F. R. Leavis as a member of the Friends Ambulance Unit
Jessica Meyer’s talk at Leeds last week was about the Friends Ambulance Unit. She mentioned that, especially later in the War, the main work of the Unit was on the ambulance trains that took the wounded from the war zone to the channel ports.
This reminded me of a striking section in Ian MacKillop’s excellent biography of F. R. Leavis, who joined the FAU in 1915, and worked mostly on Ambulance Train 5, which went from the Somme to Boulogne.
Leavis left school in the summer of 1914 (while there he had refused to join the OTC). He became an undergraduate at Emmanuel College, Cambridge, but after a year, with the introduction of conscription becoming increasingly certain, he needed to make a choice. In a letter many years later, he wrote:
I couldn’t be a pacifist (that word came in then); I knew that the Germans mustn’t be allowed to win. But… I worried about the ‘ought’; the problem was insoluble. I joined the Friends Ambulance Unit. Stinking blankets and lice, and always a job to do that was too much for me.
Ambulance Train 5, apparently, was less well-equipped than others which had been specifically designed for the purpose; this one was, in MacKillop’s phrase, ‘a heterogeneous set of carriages roughly designed for medical purposes’. Because the carriages were not uniform, there was no corridor linking them, so the only way of passing along the train when it was in motion was along the roof. Leavis recalled carrying buckets of cocoa (one in each hand) from the kitchen carriage to the wounded:
I used to carry cocoa along the roofs of French trains to men who would have died without it. The trains had overhead wires, and it was very easy to get your head caught. Don’t ever try it – it’s an art.
After demobilisation in 1919, Leavis was reticent about his war service, preferring not to talk about it.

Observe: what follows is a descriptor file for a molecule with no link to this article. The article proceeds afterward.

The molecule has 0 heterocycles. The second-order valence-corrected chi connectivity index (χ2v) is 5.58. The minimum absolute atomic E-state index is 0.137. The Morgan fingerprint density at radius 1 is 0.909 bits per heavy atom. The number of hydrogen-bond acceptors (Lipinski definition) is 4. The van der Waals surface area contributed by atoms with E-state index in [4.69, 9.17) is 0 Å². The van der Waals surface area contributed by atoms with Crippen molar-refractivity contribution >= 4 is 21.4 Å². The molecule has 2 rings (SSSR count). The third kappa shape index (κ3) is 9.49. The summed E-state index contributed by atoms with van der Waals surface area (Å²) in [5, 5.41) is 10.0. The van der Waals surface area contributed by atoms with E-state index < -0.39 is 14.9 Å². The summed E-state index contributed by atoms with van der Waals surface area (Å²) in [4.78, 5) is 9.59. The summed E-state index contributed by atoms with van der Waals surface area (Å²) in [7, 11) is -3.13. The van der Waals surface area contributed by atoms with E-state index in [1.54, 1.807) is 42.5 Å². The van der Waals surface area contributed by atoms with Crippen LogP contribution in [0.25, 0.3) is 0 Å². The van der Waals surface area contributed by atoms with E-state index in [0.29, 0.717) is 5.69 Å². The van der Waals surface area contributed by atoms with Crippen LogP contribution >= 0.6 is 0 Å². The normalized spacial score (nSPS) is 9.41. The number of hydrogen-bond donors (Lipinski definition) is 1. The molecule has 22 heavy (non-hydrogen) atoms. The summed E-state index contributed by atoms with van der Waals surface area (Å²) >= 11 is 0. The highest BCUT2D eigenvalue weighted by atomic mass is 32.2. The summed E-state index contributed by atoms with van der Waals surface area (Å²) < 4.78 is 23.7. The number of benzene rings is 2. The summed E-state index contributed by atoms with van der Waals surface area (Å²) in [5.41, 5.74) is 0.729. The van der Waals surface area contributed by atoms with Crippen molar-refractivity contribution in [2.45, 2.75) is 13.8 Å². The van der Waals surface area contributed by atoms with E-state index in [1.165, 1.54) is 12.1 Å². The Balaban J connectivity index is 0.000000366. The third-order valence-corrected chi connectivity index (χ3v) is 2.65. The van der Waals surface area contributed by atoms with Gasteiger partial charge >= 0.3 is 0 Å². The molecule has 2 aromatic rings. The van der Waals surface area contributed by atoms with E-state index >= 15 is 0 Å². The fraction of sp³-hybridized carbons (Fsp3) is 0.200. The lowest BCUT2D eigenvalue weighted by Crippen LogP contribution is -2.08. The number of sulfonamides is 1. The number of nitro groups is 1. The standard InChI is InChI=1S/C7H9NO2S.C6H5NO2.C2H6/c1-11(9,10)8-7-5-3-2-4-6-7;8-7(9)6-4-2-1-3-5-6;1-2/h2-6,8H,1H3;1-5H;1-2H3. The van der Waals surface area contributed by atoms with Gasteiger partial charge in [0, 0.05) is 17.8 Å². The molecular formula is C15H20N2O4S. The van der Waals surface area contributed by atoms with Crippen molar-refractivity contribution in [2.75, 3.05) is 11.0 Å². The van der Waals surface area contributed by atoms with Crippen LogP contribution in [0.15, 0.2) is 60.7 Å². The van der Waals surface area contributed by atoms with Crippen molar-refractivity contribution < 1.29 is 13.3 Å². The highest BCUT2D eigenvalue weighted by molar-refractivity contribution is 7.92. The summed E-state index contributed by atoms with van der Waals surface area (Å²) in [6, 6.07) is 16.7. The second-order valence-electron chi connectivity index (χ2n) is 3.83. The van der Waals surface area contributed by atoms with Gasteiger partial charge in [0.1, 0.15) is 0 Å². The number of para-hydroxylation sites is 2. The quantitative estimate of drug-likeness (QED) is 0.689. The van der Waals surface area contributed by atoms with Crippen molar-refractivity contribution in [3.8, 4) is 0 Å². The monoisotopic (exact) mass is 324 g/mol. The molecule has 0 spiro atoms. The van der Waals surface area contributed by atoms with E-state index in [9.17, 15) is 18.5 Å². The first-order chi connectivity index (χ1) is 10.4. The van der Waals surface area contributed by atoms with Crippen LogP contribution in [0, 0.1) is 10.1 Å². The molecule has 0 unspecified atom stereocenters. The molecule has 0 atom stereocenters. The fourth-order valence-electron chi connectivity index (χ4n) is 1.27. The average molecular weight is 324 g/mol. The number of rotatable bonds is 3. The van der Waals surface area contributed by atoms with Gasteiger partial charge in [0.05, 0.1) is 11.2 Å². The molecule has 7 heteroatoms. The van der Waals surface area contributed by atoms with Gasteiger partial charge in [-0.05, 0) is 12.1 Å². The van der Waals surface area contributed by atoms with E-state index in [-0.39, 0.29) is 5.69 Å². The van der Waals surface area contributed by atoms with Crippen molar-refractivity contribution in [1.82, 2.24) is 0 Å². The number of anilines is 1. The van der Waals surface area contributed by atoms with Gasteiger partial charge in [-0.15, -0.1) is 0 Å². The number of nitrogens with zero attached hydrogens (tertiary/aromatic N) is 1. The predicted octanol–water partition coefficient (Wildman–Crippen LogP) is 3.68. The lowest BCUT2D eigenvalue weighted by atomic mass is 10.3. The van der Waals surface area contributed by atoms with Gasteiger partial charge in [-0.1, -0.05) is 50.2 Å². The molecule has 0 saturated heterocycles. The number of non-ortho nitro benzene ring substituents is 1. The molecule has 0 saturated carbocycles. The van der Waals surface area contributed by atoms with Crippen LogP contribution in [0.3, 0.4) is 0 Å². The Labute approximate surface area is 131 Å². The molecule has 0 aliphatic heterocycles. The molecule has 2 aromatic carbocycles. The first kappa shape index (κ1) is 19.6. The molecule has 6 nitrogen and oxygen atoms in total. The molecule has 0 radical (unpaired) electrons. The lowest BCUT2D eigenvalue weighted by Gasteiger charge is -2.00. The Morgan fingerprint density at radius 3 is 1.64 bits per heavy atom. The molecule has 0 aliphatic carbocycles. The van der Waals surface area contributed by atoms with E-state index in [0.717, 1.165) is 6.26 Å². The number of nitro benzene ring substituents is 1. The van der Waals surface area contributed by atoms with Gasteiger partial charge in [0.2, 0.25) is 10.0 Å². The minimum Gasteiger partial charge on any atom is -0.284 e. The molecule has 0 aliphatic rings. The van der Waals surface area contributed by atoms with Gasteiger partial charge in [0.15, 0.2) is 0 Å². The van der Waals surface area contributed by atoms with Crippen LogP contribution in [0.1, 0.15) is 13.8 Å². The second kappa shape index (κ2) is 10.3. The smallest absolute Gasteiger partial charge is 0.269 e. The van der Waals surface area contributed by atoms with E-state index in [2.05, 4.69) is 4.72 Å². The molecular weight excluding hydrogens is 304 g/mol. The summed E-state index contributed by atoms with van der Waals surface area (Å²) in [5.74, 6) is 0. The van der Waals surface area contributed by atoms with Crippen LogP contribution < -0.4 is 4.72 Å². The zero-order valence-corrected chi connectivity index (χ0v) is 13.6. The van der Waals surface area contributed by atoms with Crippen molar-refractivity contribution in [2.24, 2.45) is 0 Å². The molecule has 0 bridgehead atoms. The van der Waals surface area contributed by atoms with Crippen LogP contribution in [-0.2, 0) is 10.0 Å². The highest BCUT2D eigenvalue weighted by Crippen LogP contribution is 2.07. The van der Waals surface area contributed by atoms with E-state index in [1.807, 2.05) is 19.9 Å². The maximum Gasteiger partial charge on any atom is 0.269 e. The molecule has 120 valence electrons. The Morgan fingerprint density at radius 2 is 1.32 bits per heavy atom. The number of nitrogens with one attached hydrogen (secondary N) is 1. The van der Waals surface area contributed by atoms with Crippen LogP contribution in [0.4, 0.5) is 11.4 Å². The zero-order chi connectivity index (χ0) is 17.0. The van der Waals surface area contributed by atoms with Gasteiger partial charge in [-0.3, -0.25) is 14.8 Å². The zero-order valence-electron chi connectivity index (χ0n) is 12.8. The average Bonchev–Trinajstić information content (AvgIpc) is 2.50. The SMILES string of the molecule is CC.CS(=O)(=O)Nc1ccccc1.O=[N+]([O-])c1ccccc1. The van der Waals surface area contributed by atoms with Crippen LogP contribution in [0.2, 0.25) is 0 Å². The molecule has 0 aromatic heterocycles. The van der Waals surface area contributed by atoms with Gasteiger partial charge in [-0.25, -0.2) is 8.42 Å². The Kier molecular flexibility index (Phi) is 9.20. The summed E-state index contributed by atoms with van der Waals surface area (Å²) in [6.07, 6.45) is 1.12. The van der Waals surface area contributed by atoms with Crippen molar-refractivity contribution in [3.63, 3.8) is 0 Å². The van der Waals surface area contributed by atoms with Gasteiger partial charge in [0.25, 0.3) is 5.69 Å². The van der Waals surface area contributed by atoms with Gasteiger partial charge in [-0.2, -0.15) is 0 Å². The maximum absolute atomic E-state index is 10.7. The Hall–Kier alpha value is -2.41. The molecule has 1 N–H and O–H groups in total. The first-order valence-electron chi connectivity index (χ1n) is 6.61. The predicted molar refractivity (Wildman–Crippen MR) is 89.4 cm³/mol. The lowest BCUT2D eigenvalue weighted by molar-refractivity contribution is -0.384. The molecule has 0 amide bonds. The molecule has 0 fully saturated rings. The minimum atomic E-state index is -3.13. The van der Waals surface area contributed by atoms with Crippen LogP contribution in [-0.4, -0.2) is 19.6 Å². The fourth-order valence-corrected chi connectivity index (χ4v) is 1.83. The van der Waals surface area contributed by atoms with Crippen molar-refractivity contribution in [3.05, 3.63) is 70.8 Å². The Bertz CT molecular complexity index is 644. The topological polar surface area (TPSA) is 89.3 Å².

New Bearings in English Poetry (1932) contains his judgments on several war poets. Rupert Brooke gets a squashing:
And Brooke’s ‘complexity’ amounts to little more than an inhibiting adolescent self-consciousness in an ironical disguise.
Blunden (‘significant enough to show up the crowd of Georgian pastoralists’) and Edward Thomas (‘an original poet of rare quality, who has been associated with the Georgians by mischance’) are given their due, and (as those quotations indicate) used to contrast with the bulk of their generation.
Sassoon’s verse ‘made a wholesome impact’, but ‘it hardly calls for much attention here.’
Wilfred Owen ‘was really a remarkable poet, and his verse is technically interesting. His reputation is becoming well established.’ This is praise, but I don’t think Leavis ever wrote criticism that engaged more fully with what Owen was doing. That tribute was reserved for Isaac Rosenberg, perhaps because he was less well-known. Together with another Scrutiny critic, D. W. Harding, Leavis did much to establish Rosenberg’s reputation in the 1930s.
Apparently some students and colleagues attributed Leavis’s later intransigence and prickliness to his war experience. Maybe, but I think he was more complicated than that.